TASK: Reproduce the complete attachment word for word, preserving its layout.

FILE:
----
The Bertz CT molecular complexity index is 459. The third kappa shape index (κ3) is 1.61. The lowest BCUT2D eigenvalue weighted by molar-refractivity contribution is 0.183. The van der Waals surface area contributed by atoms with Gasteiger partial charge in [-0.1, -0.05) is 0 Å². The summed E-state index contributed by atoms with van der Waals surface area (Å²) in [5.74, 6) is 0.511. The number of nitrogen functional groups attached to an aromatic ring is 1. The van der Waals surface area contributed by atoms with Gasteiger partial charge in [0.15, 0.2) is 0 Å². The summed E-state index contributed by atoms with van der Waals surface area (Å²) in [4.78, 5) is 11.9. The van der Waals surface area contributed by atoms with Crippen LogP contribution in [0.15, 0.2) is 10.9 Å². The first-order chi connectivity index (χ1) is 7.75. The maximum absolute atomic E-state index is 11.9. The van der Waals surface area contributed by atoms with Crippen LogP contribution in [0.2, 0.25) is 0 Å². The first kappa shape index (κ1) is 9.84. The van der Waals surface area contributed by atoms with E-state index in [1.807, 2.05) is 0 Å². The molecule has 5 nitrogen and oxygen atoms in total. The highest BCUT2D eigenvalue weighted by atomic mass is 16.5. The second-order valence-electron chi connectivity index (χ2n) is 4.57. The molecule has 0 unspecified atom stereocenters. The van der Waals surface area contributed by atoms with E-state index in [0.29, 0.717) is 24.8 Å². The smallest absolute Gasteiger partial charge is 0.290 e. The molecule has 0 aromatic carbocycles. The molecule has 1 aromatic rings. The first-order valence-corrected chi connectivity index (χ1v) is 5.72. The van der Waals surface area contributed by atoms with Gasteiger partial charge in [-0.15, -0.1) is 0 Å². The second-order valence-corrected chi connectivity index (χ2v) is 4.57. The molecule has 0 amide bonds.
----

The Bertz CT molecular complexity index is 459. The third kappa shape index (κ3) is 1.61. The lowest BCUT2D eigenvalue weighted by molar-refractivity contribution is 0.183. The van der Waals surface area contributed by atoms with Gasteiger partial charge in [-0.1, -0.05) is 0 Å². The summed E-state index contributed by atoms with van der Waals surface area (Å²) in [5.74, 6) is 0.511. The number of nitrogen functional groups attached to an aromatic ring is 1. The van der Waals surface area contributed by atoms with Gasteiger partial charge in [0.15, 0.2) is 0 Å². The summed E-state index contributed by atoms with van der Waals surface area (Å²) in [4.78, 5) is 11.9. The van der Waals surface area contributed by atoms with Crippen LogP contribution in [0.15, 0.2) is 10.9 Å². The first-order chi connectivity index (χ1) is 7.75. The maximum absolute atomic E-state index is 11.9. The van der Waals surface area contributed by atoms with Crippen LogP contribution in [0.2, 0.25) is 0 Å². The first kappa shape index (κ1) is 9.84. The van der Waals surface area contributed by atoms with E-state index in [1.807, 2.05) is 0 Å². The molecule has 5 nitrogen and oxygen atoms in total. The highest BCUT2D eigenvalue weighted by atomic mass is 16.5. The second-order valence-electron chi connectivity index (χ2n) is 4.57. The molecule has 0 unspecified atom stereocenters. The van der Waals surface area contributed by atoms with E-state index in [0.29, 0.717) is 24.8 Å². The smallest absolute Gasteiger partial charge is 0.290 e. The molecule has 0 aromatic carbocycles. The molecule has 1 aromatic rings. The first-order valence-corrected chi connectivity index (χ1v) is 5.72. The van der Waals surface area contributed by atoms with Gasteiger partial charge in [-0.15, -0.1) is 0 Å². The second-order valence-corrected chi connectivity index (χ2v) is 4.57. The molecule has 0 amide bonds.